A water world at GIS 2019

The Hunter Industries learning tour distilled all things irrigation into an outing awash in experts and behind-the-scenes access.


Hunter Industries golf
During the Hunter Industries learning tour Feb. 4, Michael Kuhn (left) and Andy Staples tag-team a presentation on irrigation from the different and sometimes conflicting viewpoints of irrigation consultant (Kuhn) and architect. Photos by Andrew Hartsock

Given the importance of water to golf course maintenance and the importance of irrigation in the management of that precious resource, perhaps it’s no surprise that close to 60 superintendents opted to dedicate close to 10 hours to learning about both on Monday at the Hunter Industries Irrigation Learning Tour, part of the 2019 Golf Industry Show in San Diego.

Superintendents from nearly half the states and a handful of foreign countries, from Guatemala to Taiwan, spent the bulk of their daylight hours Monday on the soggy grounds of Hunter’s U.S. headquarters in San Marcos, Calif., immersed in all aspects of irrigation, from source — specifically, maintaining water quality in on-site ponds and lakes — to sprinkler and points between.

“Irrigation,” proclaimed irrigation consultant Michael Kuhn, president of Michael Kuhn & Associates, “is the No. 1 tool you use, and if anyone doubts that, I’d be glad to talk to them.”

For the record, nobody disputed Kuhn’s assertion, and the day buttressed that point with a soup-to-nuts breakdown of how to assess a course’s irrigation system and keep it in prime working order.

Hunter Industries

Right: Superintendents get an up-close look at the Hunter Industries production facility in San Marcos, Calif.

Take, for instance, the talk by Charles Barebo of Otterbine-Barebo Inc., who stressed the importance of maintaining a healthy water supply, as poor quality water makes for poor irrigation. Barebo said EPA research has shown that 44 percent of all lakes rank fair or poor in water quality, and that the number rises to 60 percent for man-made lakes.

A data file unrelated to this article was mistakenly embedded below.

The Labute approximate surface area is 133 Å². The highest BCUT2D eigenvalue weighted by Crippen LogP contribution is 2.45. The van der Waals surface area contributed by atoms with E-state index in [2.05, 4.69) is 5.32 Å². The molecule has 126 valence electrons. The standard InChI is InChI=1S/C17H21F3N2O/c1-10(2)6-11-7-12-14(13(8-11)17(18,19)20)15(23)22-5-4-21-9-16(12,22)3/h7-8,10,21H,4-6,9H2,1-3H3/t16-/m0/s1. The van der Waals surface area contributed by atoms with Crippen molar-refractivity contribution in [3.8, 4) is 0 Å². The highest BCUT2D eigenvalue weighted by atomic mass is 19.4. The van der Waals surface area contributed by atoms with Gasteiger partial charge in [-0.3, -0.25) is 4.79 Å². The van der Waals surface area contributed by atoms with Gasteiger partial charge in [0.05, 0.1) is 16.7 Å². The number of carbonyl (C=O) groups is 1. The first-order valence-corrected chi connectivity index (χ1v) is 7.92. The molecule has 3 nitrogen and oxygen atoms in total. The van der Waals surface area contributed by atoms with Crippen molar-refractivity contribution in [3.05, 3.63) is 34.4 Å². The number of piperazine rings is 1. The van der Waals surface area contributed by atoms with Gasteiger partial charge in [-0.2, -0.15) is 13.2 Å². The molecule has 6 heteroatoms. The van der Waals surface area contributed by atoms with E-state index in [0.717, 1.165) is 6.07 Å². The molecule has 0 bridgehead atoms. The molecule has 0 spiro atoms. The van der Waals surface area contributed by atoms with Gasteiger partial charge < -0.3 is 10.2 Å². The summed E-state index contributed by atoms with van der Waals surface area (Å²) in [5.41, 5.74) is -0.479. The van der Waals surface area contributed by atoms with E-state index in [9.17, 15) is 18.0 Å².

John Murtaugh of Motor Controls Inc. presented on pump maintenance and tips and tricks for keeping a pump station in top working order. Irrigation consultant Les Hill gave a compelling talk on the history of irrigation — did you know the use of copper pipes to transport water can be traced back to 4000 B.C.? — and also discussed the difference between an irrigation assessment and an irrigation audit. Using the analogy of a car tuneup, he said an audit can get a car running more efficiently, while an audit will do the same, plus determine the transmission is going out and the tires are flat.

Superintendents were also treated to a joint session by Kuhn and architect Andy Staples (Staples Golf Design) — they recounted their often conflicting approaches to irrigation practice, though they share common ground on its purpose — as well as Greg Baer (Baer Design Group). Those presentations dovetailed nicely around the importance of distribution uniformity, or DU, which is the measure of how uniformly water is applied to an area being irrigated.

Kuhn contends that DU is the starting point for designing a course’s irrigation system, and that control — that is, the sprinklers or nozzles — must be secondary. “Treat your property as one monolithic piece of turf,” he advised. “Once you get that right, then you can add more control.”

Hunter Industries irrigation
Testing sprinkler output in the Hunter Industries wet room.

Baer followed Kuhn’s talk with a discussion of measuring DU. According to Baer, a DU of 85 or higher is “excellent,” 80 percent is “very good,” 75 percent is “good,” 70 percent is “fair,” and 65 percent or lower is poor. If a superintendent finds it impossible to get a course’s system over the 65 or 70 percent mark, the time may have come to consider improvements to the system, Baer said.

Baer highlighted financial reasons that would make such upgrades worthwhile. He provided an East Coast example where a system that improves from a DU of 60 to 70 percent would save close to 4 million gallons of water in a year, a financial savings of $19,000 plus a significant decrease in pump hours. The West Coast example for the same hike from 60 to 70 percent would save close to 7.6 million gallons of water, worth $35,000 and even more pump hours.

The learning tour also included a trip through Hunter’s production facility.

Andrew Hartsock is GCM’s managing editor.